Additional Linux Tutorials

  1. The CTDP Linux User's Guide - This document gives the user a good organized overview of Linux including basic commands, file structure, file systems, system configuration, managing users and processes, networking and the respective services, including the configuration of X. It explains how to set up filesystems, how to set liLO and the kernel up, working with the init process, setting up system logging, CRON, user accounting, user limits, printing, setting up the network, Samba services, DNS, DHCP, BOOTP, IP masquerading, using linux as a router, network file sharing (NFS) and more.
  2. How Linux Works CTDP Guide - This document explains in detail, how the system operates from the kernel operation, and how it locates the root filesystem to how many system and network services work. This document explains the inner workings from the BIOS, through the operation of the boot loader (liLO), loading the kernel, and more. It continues with explanations of the various system runlevels, the init process, and how the startup script files are structured and operates. It explains the login process, the shell, and system environment, filesystems, devices, keymapping, system configuration, X, and various daemons, system and networking services. This guide is an essential key in a complete understanding of Linux.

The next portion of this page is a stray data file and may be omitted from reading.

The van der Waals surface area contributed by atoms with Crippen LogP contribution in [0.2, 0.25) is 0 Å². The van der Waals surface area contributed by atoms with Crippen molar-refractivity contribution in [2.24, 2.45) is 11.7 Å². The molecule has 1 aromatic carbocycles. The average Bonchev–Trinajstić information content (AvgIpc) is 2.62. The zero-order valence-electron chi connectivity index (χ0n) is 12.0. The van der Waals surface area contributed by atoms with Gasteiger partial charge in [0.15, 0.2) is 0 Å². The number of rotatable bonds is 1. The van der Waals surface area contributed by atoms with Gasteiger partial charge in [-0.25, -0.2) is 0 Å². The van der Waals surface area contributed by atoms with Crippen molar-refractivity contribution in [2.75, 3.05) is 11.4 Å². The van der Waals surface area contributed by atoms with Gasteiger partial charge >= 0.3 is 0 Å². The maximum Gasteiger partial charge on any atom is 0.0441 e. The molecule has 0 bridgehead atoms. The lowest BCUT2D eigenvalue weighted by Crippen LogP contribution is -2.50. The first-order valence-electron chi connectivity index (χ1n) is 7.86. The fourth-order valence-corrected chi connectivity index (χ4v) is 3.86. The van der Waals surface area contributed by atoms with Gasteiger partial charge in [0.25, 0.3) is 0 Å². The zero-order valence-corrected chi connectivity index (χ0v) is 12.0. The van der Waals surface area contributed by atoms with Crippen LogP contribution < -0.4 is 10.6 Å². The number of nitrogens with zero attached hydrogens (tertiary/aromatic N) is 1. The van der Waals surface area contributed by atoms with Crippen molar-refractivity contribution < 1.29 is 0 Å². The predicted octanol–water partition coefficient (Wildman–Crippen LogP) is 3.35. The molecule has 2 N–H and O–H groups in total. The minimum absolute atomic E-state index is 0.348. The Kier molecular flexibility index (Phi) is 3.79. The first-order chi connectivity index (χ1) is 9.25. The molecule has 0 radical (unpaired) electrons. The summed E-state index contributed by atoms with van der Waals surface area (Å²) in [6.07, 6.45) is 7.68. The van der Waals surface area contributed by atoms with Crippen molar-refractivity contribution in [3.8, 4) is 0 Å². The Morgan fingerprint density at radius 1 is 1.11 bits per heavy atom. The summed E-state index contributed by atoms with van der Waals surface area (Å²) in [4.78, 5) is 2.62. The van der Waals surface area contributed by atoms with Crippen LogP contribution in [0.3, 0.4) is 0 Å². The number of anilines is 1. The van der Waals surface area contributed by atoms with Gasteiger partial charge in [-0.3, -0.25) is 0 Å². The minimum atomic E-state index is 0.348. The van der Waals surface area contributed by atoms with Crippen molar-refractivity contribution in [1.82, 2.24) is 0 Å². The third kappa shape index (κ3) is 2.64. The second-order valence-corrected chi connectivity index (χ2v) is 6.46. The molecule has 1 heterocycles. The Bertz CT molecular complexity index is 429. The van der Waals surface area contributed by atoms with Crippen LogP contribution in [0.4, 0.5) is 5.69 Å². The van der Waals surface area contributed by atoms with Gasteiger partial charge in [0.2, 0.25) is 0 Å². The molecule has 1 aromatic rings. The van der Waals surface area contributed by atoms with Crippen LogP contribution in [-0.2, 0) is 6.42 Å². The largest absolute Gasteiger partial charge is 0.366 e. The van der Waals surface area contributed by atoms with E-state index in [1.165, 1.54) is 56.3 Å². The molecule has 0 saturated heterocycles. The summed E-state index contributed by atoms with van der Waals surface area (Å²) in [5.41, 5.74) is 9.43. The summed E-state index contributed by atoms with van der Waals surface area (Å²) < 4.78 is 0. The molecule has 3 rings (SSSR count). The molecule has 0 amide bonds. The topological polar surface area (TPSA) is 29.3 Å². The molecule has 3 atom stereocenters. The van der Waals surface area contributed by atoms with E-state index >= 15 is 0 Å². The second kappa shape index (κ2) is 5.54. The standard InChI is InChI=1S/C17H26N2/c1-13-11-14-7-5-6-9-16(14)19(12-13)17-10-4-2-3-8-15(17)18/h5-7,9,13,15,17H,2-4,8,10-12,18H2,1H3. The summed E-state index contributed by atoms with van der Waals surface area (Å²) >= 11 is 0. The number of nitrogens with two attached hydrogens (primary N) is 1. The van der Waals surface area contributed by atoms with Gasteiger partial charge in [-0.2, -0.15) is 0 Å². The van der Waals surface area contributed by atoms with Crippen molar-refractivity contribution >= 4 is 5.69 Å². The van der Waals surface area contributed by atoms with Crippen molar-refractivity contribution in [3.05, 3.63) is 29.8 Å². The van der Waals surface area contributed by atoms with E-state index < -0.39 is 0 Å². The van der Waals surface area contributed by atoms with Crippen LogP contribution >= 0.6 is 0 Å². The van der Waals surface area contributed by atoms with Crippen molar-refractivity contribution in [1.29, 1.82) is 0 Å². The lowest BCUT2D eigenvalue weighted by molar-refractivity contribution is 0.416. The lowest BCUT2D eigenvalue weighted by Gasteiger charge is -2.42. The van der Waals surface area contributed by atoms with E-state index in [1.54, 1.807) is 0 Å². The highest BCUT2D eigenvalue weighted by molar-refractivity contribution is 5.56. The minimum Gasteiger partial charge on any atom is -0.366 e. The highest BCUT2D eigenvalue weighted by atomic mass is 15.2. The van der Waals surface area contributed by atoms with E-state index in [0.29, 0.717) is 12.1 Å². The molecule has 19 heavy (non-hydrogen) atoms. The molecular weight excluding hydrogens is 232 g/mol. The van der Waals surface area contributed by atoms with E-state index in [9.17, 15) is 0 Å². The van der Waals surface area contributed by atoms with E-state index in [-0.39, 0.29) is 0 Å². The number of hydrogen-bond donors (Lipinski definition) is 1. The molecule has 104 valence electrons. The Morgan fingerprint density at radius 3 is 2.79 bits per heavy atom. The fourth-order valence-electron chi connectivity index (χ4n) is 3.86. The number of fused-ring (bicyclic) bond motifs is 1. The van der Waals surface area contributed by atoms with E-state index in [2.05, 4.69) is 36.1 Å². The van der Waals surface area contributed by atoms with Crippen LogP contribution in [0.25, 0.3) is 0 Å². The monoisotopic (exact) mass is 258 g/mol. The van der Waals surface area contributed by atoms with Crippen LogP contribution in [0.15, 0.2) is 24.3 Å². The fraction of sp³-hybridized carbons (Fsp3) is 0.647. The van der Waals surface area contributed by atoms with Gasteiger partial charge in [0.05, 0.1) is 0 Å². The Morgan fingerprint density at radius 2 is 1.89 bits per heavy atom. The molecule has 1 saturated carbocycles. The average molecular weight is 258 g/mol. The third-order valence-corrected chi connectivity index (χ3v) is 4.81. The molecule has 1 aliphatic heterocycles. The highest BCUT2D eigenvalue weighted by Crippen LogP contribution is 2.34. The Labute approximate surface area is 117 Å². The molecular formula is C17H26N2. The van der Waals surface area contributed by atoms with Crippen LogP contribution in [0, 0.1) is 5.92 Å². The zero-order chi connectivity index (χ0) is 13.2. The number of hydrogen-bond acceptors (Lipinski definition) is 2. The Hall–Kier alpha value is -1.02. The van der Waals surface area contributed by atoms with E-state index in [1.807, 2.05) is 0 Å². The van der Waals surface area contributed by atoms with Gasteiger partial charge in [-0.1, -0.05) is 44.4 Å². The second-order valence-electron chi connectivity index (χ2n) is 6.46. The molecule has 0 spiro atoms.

3. CTDP Linux Files and Command Reference - This manual explains in more detail the Linux file system and Linux configuration file details. It also lists many commands by category available in Linux giving a brief description of each one. Available in PDF Format here.
  4. Linux Brief CTDP How-tos - This document contains a multitude of handy brief how-tos. The how-tos are organized by category and they include, how to install and run a recent version of the JAVA environment, how to perform diskless boots from client computers using Linux as a server, and some tips on script writing.
  5. The CTDP Linux Startup Manual - This manual documents in great detail how linux boots from the operation of BIOS, the LiLO boot loader, the kernel, to intricate detail on each startup script and beyond.
  6. The CTDP Linux Programmer's Guide - This guide documents much about programming on the Linux operating system, from script writing, to C and more. This document is under development. Currently it includes information about script writing in Linux, with information about Linux structures and signals required for programming. It includes script and C code examples. This document will be expanded to include C++, and GUI tools as time permits.

Documentation Background and Purpose